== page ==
Beth Gibbons, the review of Lives Outgrown

There’s something the Pet Shop Boys say and I’m afraid it’s partly true. And that means that over time, what remains are not the records we think are important, the ones with weighty messages, the great works celebrated by critics and enlightened listeners who look down on those with standardized musical tastes. Some stay, that’s clear, but above all the pop songs stay. These are the ones that penetrate people’s lives and say who we are as a community. According to this argument, Outgrown lives by Beth Gibbons is a record of those who do not last. And it’s great.

Here’s something else that’s not very song-like and not poppy at all: Outgrown lives It is a record about middle age and therefore about the body becoming weaker, about menopause (really), about the prospect of death, which becomes a little more concrete at 59, about the effect of witnessing the deaths of friends and family . There is in the lyrics the certainty that all of us, they and we, are on the way to nowhere, too scared to feel free, stupid, who realize at the last moment that they have to live longer and better. It appears to be something specifically designed to keep the public out.

Since Gibbons is a rather reserved person (for those who don’t know her: it’s a euphemism), she hasn’t said much about these songs, which were produced with James Ford, one of the architects of the Arctic Monkeys’ Space Lounge, and over a thousand other records, including the last one by the Pet Shop Boys (but you think) and Remember death by Depeche Mode (also Outgrown lives after all, it is something like a memento mori). However, Gibbons says one thing in a press release: “I realized what a life without hope is like.” It’s a sadness I’ve never felt before. Before I had the chance to change the future, but when you clash with your body, you can’t force it to do something it doesn’t want to do.

In a world of prefabricated sounds, Outgrown lives It has a unique “voice”, an unrepeatable folk sound made of stringed instruments that you can almost touch, choirs that seem to come from another world, a piano that Ford plays with a spoon and then Tupperware, wooden drawers, cans, a paella pan and other things smashed by Talk Talk’s Lee Harris. Beats forbidden. Acoustic and electric timbres are often crafted in a complex and somewhat masked manner without the use of plug-ins. It is folk, a step away from esotericism, with Middle Eastern influences that add mystery to the mystery and cinematic sound passages like the second half of Beyond the sun.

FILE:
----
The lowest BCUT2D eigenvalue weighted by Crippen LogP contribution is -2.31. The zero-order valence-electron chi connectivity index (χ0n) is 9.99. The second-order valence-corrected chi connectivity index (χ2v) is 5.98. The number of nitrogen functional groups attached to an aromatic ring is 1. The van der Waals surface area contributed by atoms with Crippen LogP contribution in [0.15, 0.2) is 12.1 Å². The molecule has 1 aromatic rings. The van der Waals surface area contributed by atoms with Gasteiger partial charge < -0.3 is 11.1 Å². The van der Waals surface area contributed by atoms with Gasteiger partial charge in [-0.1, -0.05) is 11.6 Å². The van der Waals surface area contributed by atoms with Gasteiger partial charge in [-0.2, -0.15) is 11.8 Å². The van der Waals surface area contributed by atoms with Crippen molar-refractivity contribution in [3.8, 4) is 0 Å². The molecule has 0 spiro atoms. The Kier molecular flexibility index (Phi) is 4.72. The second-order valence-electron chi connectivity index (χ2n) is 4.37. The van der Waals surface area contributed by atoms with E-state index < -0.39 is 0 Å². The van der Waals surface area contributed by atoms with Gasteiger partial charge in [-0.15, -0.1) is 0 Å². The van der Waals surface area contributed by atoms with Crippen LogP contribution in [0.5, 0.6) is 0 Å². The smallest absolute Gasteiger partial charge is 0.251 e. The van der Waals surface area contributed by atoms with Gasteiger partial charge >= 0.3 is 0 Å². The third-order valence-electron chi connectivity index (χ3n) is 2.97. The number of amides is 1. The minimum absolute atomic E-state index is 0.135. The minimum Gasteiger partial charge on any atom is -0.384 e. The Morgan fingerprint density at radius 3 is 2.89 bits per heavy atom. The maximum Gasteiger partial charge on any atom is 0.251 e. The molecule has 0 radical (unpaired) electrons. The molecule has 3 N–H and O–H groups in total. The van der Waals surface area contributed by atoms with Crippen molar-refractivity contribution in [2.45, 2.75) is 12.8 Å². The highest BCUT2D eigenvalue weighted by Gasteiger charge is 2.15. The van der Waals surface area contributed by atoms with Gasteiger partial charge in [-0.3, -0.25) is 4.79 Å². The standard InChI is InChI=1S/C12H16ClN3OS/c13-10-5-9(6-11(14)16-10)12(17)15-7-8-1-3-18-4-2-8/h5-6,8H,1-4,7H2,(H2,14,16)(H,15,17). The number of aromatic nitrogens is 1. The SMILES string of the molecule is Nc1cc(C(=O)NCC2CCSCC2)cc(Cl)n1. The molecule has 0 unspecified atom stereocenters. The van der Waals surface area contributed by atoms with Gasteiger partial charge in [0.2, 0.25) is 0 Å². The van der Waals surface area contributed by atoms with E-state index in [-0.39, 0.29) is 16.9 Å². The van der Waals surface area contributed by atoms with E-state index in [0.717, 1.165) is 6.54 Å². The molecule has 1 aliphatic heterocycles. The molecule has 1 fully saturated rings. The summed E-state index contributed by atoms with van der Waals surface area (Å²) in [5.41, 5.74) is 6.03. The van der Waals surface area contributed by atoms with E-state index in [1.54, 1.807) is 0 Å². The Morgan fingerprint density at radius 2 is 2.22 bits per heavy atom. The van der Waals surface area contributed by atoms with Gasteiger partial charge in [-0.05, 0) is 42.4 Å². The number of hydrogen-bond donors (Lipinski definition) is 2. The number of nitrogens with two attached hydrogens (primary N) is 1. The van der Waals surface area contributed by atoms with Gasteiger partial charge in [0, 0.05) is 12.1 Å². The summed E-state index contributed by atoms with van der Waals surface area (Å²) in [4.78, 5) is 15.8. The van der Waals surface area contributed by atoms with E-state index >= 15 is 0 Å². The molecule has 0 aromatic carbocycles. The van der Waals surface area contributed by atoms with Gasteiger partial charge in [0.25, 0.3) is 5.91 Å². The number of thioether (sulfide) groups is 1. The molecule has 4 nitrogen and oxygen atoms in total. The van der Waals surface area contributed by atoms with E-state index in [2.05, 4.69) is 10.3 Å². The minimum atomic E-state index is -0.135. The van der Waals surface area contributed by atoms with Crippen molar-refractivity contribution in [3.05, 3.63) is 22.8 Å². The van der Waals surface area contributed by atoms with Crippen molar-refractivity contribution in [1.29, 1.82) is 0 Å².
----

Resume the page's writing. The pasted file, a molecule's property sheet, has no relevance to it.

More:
Beth Gibbons is one of pop’s last secrets. She is far from the winning trends of today’s music, communicates little and rarely releases records. Outgrown lives it can be considered his first true solo album. It comes 22 years later Off-season together with Rustin Man, the pseudonym of Talk Talk’s Paul Webb, and five years after the re-reading of Górecki’s Third Symphony, a little right (the great composer Krzysztof Penderecki conducts) and a little strange (she is a contralto in a role). a soprano). Given the topics, Outgrown lives It is his most personal work and also the one he worked on for the longest time, ten years. If in the Symphony of sad songs Among other things, the singer took on the role of a mother who mourns her son who died in the war; here she is the middle-aged woman who sees the possibilities dwindling and is forced to accept that not everything will be okay. Sometimes the album feels like the powerful soundtrack to a death scene, sometimes like a rustic poem about physical decay, sometimes like a collection of existential litanies. In any case, it’s stuff you won’t hear anywhere else.

Some will say it’s a boring album, but that’s nonsense. The only boring music is uninteresting music, and this instead has its own charm, created by the interweaving of Gibbons’ expressive vocals and deliberately fragile timbre with the material sound of the instruments. They can sing about fading, suffering and dying and do so with grace and mystery. One of the albums of the year. If the Pet Shop Boys are right, a record that won’t last.

Related Post

Leave a Reply

Your email address will not be published. Required fields are marked *